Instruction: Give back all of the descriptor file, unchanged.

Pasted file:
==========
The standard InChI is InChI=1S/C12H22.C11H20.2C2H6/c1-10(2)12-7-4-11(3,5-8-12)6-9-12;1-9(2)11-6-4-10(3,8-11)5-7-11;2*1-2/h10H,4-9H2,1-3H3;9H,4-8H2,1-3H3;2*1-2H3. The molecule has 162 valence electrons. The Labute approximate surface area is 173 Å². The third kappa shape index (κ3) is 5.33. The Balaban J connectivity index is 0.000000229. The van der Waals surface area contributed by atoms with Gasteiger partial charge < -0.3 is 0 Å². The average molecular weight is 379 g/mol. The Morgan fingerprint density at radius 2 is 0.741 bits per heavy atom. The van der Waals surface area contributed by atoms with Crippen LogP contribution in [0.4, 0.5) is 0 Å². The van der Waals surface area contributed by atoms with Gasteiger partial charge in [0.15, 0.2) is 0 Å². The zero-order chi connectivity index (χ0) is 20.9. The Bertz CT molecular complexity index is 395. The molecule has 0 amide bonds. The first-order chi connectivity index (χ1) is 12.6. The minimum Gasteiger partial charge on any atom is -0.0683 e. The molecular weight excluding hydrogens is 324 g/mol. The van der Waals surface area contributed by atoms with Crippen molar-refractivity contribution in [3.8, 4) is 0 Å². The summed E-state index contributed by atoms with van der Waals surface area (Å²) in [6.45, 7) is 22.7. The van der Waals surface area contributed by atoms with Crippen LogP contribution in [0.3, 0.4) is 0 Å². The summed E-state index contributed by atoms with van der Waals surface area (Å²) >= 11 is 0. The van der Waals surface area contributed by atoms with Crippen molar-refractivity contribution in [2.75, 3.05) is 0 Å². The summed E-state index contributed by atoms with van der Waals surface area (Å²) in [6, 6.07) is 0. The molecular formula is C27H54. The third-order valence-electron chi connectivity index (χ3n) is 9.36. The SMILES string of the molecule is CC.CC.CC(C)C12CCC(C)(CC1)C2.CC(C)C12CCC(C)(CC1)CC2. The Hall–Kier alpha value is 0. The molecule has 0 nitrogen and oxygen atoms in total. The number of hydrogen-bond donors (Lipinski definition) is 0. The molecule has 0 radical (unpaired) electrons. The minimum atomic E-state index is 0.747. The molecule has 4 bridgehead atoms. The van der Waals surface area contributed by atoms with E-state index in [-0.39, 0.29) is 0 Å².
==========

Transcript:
The standard InChI is InChI=1S/C12H22.C11H20.2C2H6/c1-10(2)12-7-4-11(3,5-8-12)6-9-12;1-9(2)11-6-4-10(3,8-11)5-7-11;2*1-2/h10H,4-9H2,1-3H3;9H,4-8H2,1-3H3;2*1-2H3. The molecule has 162 valence electrons. The Labute approximate surface area is 173 Å². The third kappa shape index (κ3) is 5.33. The Balaban J connectivity index is 0.000000229. The van der Waals surface area contributed by atoms with Gasteiger partial charge < -0.3 is 0 Å². The average molecular weight is 379 g/mol. The Morgan fingerprint density at radius 2 is 0.741 bits per heavy atom. The van der Waals surface area contributed by atoms with Crippen LogP contribution in [0.4, 0.5) is 0 Å². The van der Waals surface area contributed by atoms with Gasteiger partial charge in [0.15, 0.2) is 0 Å². The zero-order chi connectivity index (χ0) is 20.9. The Bertz CT molecular complexity index is 395. The molecule has 0 amide bonds. The first-order chi connectivity index (χ1) is 12.6. The minimum Gasteiger partial charge on any atom is -0.0683 e. The molecular weight excluding hydrogens is 324 g/mol. The van der Waals surface area contributed by atoms with Crippen molar-refractivity contribution in [3.8, 4) is 0 Å². The summed E-state index contributed by atoms with van der Waals surface area (Å²) in [6.45, 7) is 22.7. The van der Waals surface area contributed by atoms with Crippen LogP contribution in [0.3, 0.4) is 0 Å². The summed E-state index contributed by atoms with van der Waals surface area (Å²) >= 11 is 0. The van der Waals surface area contributed by atoms with Crippen molar-refractivity contribution in [2.75, 3.05) is 0 Å². The summed E-state index contributed by atoms with van der Waals surface area (Å²) in [6, 6.07) is 0. The molecular formula is C27H54. The third-order valence-electron chi connectivity index (χ3n) is 9.36. The SMILES string of the molecule is CC.CC.CC(C)C12CCC(C)(CC1)C2.CC(C)C12CCC(C)(CC1)CC2. The Hall–Kier alpha value is 0. The molecule has 0 nitrogen and oxygen atoms in total. The number of hydrogen-bond donors (Lipinski definition) is 0. The molecule has 0 radical (unpaired) electrons. The minimum atomic E-state index is 0.747. The molecule has 4 bridgehead atoms. The van der Waals surface area contributed by atoms with E-state index in [-0.39, 0.29) is 0 Å².